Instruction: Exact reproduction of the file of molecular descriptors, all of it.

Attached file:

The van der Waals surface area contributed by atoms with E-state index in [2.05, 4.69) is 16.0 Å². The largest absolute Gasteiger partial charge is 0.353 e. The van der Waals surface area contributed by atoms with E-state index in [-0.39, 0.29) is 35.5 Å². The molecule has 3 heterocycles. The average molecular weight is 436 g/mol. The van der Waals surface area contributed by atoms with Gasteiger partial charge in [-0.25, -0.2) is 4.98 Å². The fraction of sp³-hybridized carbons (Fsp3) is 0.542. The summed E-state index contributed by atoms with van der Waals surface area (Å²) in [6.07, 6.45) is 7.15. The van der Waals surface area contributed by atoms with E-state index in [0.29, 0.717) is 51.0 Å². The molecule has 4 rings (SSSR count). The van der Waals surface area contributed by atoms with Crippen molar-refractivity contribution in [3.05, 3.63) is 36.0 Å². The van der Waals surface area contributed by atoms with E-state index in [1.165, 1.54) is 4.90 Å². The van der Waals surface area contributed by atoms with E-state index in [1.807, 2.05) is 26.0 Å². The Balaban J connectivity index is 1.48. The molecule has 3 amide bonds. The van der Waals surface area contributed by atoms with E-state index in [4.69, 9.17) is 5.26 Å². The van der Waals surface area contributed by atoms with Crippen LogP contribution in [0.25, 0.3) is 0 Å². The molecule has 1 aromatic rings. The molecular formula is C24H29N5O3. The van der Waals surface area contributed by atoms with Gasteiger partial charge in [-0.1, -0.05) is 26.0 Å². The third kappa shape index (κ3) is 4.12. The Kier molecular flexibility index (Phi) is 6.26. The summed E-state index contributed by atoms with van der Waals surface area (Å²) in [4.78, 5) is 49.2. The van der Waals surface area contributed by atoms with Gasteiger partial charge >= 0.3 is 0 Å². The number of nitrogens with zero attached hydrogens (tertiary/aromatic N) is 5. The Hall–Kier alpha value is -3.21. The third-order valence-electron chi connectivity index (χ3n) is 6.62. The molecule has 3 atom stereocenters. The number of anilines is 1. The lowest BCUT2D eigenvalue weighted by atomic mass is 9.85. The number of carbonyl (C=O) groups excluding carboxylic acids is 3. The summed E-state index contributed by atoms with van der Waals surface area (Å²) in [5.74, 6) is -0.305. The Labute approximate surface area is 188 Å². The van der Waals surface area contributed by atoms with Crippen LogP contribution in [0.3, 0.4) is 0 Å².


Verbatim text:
The van der Waals surface area contributed by atoms with E-state index in [2.05, 4.69) is 16.0 Å². The largest absolute Gasteiger partial charge is 0.353 e. The van der Waals surface area contributed by atoms with E-state index in [-0.39, 0.29) is 35.5 Å². The molecule has 3 heterocycles. The average molecular weight is 436 g/mol. The van der Waals surface area contributed by atoms with Gasteiger partial charge in [-0.25, -0.2) is 4.98 Å². The fraction of sp³-hybridized carbons (Fsp3) is 0.542. The summed E-state index contributed by atoms with van der Waals surface area (Å²) in [6.07, 6.45) is 7.15. The van der Waals surface area contributed by atoms with E-state index in [0.29, 0.717) is 51.0 Å². The molecule has 4 rings (SSSR count). The van der Waals surface area contributed by atoms with Crippen molar-refractivity contribution in [3.05, 3.63) is 36.0 Å². The van der Waals surface area contributed by atoms with E-state index in [1.165, 1.54) is 4.90 Å². The van der Waals surface area contributed by atoms with E-state index in [1.807, 2.05) is 26.0 Å². The Balaban J connectivity index is 1.48. The molecule has 3 amide bonds. The van der Waals surface area contributed by atoms with E-state index in [4.69, 9.17) is 5.26 Å². The van der Waals surface area contributed by atoms with Crippen LogP contribution in [0.25, 0.3) is 0 Å². The molecule has 1 aromatic rings. The molecular formula is C24H29N5O3. The van der Waals surface area contributed by atoms with Gasteiger partial charge in [-0.1, -0.05) is 26.0 Å². The third kappa shape index (κ3) is 4.12. The Kier molecular flexibility index (Phi) is 6.26. The summed E-state index contributed by atoms with van der Waals surface area (Å²) in [4.78, 5) is 49.2. The van der Waals surface area contributed by atoms with Gasteiger partial charge >= 0.3 is 0 Å². The number of nitrogens with zero attached hydrogens (tertiary/aromatic N) is 5. The Hall–Kier alpha value is -3.21. The third-order valence-electron chi connectivity index (χ3n) is 6.62. The molecule has 3 atom stereocenters. The number of anilines is 1. The lowest BCUT2D eigenvalue weighted by atomic mass is 9.85. The number of carbonyl (C=O) groups excluding carboxylic acids is 3. The summed E-state index contributed by atoms with van der Waals surface area (Å²) in [5.74, 6) is -0.305. The Labute approximate surface area is 188 Å². The van der Waals surface area contributed by atoms with Crippen LogP contribution in [0.3, 0.4) is 0 Å².